Despite, how much we try to separate ourselves by nationalities, ethnicities, religions, communities, personalities, socio-economic statuses what is becoming clearer to me is how similar we actually are.

We all share the same basic needs of food, health, and shelter which motivate us to act in certain ways for our own survival. We all share emotions of sadness, happiness, joy, and anger. We all have mothers, fathers, siblings, relatives, and friends. We all have varying levels of hopes, aspirations, dreams, and desires for ourselves and the world. We all want to feel happy and do what we think is best to become happy.

At the most basic and raw level humanity shares so much despite the numerous ways we attempt to separate ourselves from each other. I’m always intrigued by looking at pictures on the news of people after a sad event since no matter what country the pictures are taken in you can feel the sadness blaring out.

The most haunting pictures are mothers crying for their children, you feel her emotions through the images despite whether she is rich, poor, American, Afghani, Muslim, Christian, Hindu – it doesn’t matter – and in that moment you realize that our ability to empathize and feel for others penetrates all the barriers we try to put up to separate ourselves –




This makes me think how absurd it is to judge others based on the idea that we are separate beings in this world. We are from far it and this realization makes the structures that we setup in the world almost comedic. A world where we have governments that setup huge propaganda engines to convince us that there are enemies, or we are better, or we are entitled to something more than someone else.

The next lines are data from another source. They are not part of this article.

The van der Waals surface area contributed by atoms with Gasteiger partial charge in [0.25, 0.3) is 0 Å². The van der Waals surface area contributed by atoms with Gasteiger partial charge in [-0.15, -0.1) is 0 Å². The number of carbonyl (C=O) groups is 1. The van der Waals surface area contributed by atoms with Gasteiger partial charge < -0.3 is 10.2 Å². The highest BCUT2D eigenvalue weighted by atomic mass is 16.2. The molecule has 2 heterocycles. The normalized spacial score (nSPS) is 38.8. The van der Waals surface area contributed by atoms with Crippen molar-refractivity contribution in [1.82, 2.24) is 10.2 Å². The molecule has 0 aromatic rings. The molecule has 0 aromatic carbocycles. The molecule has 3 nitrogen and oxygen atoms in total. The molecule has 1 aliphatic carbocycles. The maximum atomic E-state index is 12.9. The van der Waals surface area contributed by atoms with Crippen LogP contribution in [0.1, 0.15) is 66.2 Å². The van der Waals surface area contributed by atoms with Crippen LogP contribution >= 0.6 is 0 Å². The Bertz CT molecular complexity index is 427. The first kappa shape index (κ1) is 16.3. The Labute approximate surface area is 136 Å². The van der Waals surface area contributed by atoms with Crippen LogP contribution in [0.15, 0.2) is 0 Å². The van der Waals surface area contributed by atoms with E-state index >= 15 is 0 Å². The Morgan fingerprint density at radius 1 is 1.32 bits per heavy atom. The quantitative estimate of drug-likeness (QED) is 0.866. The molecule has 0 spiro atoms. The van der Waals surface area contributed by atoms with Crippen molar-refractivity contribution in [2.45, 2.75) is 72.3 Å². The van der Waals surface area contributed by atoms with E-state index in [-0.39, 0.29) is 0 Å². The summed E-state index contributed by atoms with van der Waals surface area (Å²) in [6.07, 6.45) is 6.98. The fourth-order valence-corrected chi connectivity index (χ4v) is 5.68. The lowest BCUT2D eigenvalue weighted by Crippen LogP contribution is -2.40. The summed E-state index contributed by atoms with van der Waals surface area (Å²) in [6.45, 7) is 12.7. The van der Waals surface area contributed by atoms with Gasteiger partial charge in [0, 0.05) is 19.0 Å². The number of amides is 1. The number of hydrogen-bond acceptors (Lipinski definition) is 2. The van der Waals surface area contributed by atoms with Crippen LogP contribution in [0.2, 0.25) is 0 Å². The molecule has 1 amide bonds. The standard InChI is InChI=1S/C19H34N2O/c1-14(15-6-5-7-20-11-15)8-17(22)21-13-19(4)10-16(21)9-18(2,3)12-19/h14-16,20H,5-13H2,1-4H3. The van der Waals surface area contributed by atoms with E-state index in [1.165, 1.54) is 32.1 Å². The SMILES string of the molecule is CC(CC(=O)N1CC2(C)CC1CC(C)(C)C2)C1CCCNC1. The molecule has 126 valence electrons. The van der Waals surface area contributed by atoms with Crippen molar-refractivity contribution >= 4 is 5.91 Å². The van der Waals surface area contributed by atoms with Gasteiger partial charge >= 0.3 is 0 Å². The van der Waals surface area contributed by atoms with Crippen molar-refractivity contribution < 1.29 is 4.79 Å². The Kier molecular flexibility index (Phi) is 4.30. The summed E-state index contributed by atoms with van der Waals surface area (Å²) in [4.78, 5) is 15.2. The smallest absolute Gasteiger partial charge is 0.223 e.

I love the Facebook groups Israel Loves Iran and Iran Loves Israel for this reason. These groups are made up of people who realize that humanity doesn’t stop at their countries borders so they circumvented the propaganda machine’s of their respective governments to declare that they see the humanness within each other. They realize that all this rhetoric about bombing each other’s countries isn’t to be taken lightly because the people that are hurt are families, kids, mothers, fathers who really don’t care about their governments trying to play hardball – and instead care about being able to raise their families, put food on the table, and create a good life for their kids.

When it comes to my own life – understanding that we are one and are driven by the same needs makes me more forgiving of others since I realize we are all going through this game of life together. It makes me more understanding of people who have different views than I do since I understand we are ultimately motivated by the same concerns but differ in what we believe are the right actions. It makes me question my attitudes and judgments about the less fortunate, homeless, and mentally ill people living in my community.

This past weekend, I was once again humbled by this sense of oneness that seems to be an undercurrent in life as I ran through the cold and rain to the coffee shop pre-occupied with worries about keeping my macbook dry, I saw a homeless man sitting on the ground next to a building with smoke rising up from the ground. As I passed him I realized he was sitting on the building’s heating exhaust to stay warm. It dawned on me that he also felt the same pangs of coldness and discomfort as I did – I realized that my sprint to the coffee shop to evade my discomfort was similar to his attempt to evade his discomfort by sitting on the exhaust. As I passed the building I peered in to realize it was a study center for Berkeley students and I couldn’t help but to feel sadness as I saw the majority of chairs empty as this man sat outside in the cold.


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